- Keep Yourself Organized. Managing a revolving Rolodex of clients with different requirements, needs, and deadlines can be like running a browser with too many tabs open. Eventually, things will get lost — or your computer will crash. Yikes. In order to stay on top of your work and manage your diverse list of responsibilities (and like, not go crazy), take advantage of tools that will help you stay organized. Use a calendar to keep track of the content you need to produce, and color-code based on which client or publication it’s for. You can use a traditional pen-and-paper planner, or an online tool, like Asana (handy digital check-list software), Trello, Monday, Todoist, Evernote, a WordPress plugin, an online to-do list app, or a simple Google Drive.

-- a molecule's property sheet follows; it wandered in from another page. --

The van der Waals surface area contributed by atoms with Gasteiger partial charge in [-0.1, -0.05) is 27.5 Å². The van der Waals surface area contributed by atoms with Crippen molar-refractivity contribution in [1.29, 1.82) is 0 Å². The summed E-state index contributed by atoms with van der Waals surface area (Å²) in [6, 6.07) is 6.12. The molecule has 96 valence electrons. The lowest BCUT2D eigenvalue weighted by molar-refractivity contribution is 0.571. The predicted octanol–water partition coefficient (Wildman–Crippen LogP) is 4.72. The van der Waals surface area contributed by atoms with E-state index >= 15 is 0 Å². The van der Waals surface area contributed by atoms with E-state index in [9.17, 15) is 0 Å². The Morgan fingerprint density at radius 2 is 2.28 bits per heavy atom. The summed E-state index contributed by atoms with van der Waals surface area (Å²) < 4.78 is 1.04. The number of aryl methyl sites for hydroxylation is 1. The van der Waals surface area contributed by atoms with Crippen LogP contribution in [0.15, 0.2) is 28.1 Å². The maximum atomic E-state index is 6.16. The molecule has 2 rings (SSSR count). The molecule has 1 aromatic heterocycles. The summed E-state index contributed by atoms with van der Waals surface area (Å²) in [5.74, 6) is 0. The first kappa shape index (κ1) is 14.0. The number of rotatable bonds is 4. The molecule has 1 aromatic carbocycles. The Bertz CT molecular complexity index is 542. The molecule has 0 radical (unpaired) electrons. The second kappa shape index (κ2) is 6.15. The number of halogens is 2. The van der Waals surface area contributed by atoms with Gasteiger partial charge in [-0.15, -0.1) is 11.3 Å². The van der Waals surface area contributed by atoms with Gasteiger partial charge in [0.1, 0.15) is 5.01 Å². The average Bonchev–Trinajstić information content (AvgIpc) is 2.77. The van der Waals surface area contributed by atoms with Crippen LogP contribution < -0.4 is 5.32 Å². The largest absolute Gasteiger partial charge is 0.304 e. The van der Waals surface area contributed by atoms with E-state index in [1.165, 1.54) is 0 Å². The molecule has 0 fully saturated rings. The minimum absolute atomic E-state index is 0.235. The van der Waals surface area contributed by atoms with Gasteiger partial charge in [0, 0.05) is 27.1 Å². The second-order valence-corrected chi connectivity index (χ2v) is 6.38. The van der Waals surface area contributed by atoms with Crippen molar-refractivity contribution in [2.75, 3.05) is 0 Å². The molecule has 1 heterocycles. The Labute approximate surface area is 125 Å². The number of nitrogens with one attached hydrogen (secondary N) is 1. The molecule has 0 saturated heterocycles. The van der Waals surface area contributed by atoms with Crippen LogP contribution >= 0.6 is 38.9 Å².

- Make Time. Any type of freelance work requires a fine-tuned level of discipline. There’s no boss pushing you to get work done or a set schedule dictating the management of your time. To use your time most productively, (and to more easily tally up time if you’re calculating rates by hour), use a few simple method and tools to maximize the productivity of your working hours and keep yourself on track. One is called The Pomodoro Method. Essentially, the strategy instructs you to work on a task for 25 minutes (use the FocusBooster timer or a simple online timer tab), then take a break. After four pomodoros, take a longer break. That’s the gist! You can, of course, adapt this technique to fit your personal work style, just continue embracing ways to increase your productivity and use your time wisely. Keep your phone away from your workspace (the OFFTIME app can help) and eliminate other productivity-sabotaging distractions with the Freedom tool or SelfControl app (and if you need ambient coffee-shop sounds, but don’t want to leave the house, try Coffitivity). And focus on one task at a time — multitasking kills productivity and costs you $$$.